While the 2012 Giro d'Italia was touted as a more human edition of the race at the official presentation in Milan on Sunday, Damiano Cunego (Lampre-ISD) remains to be convinced that post-stage transfers have been significantly reduced on recent years.
"Let's hope so, but I'll believe it when I see it," Cunego told Cyclingnews. "It seems to be a well-designed route and the climbs are still there, I saw plenty of them. As a rider, though, I wish there were fewer transfers, especially after stages. In the last few years, there have really been a lot of them and they've cut into our recovery time."
Cunego, who skipped the 2011 Giro to focus on the Tour de France, was broadly positive about the route, although he was quick to point out that a cursory glance at the map doesn't offer a true idea of what he will face in May.
"In the presentation, the most beautiful parts are always highlighted. For now it seems like a beautiful route, but we'll see if that's still the case when we ride it," he noted.
Two stages in particular stand out for Cunego – stage 16 to Falzes and the penultimate day's stage over the Mortirolo to the top of the Stelvio. It was on the road to Falzes that Cunego retook the pink jersey and definitively wrested leadership of the Saeco squad from Gilberto Simoni during their bitter internal struggle at the 2004 Giro.
"I've got great memories of that stage, because I won it and took the pink jersey," Cunego said. "It marked the beginning of a great career and it's still ongoing. As for the Stelvio, I think that's the hardest stage."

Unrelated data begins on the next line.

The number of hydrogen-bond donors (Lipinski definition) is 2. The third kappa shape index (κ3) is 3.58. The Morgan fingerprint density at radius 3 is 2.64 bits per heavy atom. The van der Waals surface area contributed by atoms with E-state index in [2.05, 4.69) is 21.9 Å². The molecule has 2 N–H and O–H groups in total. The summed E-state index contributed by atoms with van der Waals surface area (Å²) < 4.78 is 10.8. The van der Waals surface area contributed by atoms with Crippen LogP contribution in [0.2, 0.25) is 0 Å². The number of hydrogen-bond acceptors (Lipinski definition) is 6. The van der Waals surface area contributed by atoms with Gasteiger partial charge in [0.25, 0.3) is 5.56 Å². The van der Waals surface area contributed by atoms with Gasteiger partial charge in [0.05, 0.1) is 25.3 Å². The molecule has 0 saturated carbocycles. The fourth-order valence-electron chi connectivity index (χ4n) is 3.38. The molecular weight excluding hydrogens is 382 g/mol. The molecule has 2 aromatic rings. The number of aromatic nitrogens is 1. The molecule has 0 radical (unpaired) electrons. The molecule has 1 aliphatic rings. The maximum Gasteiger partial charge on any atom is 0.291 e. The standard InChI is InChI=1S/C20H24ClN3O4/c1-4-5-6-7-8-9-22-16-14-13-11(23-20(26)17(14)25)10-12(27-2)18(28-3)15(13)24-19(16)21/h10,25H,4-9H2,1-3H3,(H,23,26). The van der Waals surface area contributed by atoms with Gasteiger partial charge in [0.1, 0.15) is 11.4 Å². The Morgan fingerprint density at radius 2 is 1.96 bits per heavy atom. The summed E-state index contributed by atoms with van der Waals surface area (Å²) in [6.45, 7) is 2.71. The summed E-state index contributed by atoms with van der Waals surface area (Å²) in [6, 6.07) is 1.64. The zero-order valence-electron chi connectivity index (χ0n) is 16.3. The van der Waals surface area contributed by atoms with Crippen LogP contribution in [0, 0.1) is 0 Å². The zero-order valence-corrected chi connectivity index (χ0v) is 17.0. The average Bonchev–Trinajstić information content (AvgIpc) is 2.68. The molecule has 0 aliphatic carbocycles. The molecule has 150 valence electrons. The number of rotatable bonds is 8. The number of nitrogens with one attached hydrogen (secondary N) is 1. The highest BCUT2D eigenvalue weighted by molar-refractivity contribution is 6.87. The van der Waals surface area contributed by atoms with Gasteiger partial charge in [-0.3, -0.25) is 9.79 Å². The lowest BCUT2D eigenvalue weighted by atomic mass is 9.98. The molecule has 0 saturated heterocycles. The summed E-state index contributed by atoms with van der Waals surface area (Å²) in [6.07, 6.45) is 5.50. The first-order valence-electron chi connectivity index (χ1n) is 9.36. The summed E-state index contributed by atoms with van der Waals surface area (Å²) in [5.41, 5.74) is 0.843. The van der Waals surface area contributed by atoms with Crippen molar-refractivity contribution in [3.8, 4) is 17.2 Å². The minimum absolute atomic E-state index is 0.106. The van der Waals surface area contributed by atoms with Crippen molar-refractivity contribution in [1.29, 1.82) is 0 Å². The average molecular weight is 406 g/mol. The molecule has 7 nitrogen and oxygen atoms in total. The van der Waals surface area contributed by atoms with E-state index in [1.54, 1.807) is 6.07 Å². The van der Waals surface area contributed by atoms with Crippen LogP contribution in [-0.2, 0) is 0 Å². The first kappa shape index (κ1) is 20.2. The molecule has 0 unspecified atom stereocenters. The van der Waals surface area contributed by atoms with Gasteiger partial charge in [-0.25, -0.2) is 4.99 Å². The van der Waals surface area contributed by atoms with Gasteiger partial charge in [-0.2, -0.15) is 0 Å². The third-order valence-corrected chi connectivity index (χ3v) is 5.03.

After returning to stage racing prominence last summer with second at the Tour de Suisse and 7th at the Tour de France, Cunego could well be tempted to return to the Giro d'Italia in 2012.
"Right now, it's very early to say what programme I'll have," Cunego said. "Above all, it's not a decision to be rushed into."
Given his potential in the Ardennes classics, however, it seems unlikely that Cunego will attempt both the Giro and the Tour as he did in 2010, when he ended his season drained and without a win to his name.
"I'd prefer to do the Classics, but you could also try the Giro and Tour in one year," Cunego said. "You can do the Giro and the Tour, although once the Tour is over, you're obviously very tired and you have to end your season well before the others."
In any case, should he ride the Giro, Cunego believes that the toughest Dolomite stages are where he will come to the fore, rather than during the rolling second week through the Apennines. After trimming his weight down to a mere 58kg since his collaboration at the Mapei centre began last winter, Cunego was bullish about his chances of making the difference in the highest mountains.
"I definitely prefer the real mountain stages, and not those stages that are neither one thing nor the other. They're not easy, but they're not hard enough either," he said. "I prefer hard courses with a lot of altitude gained."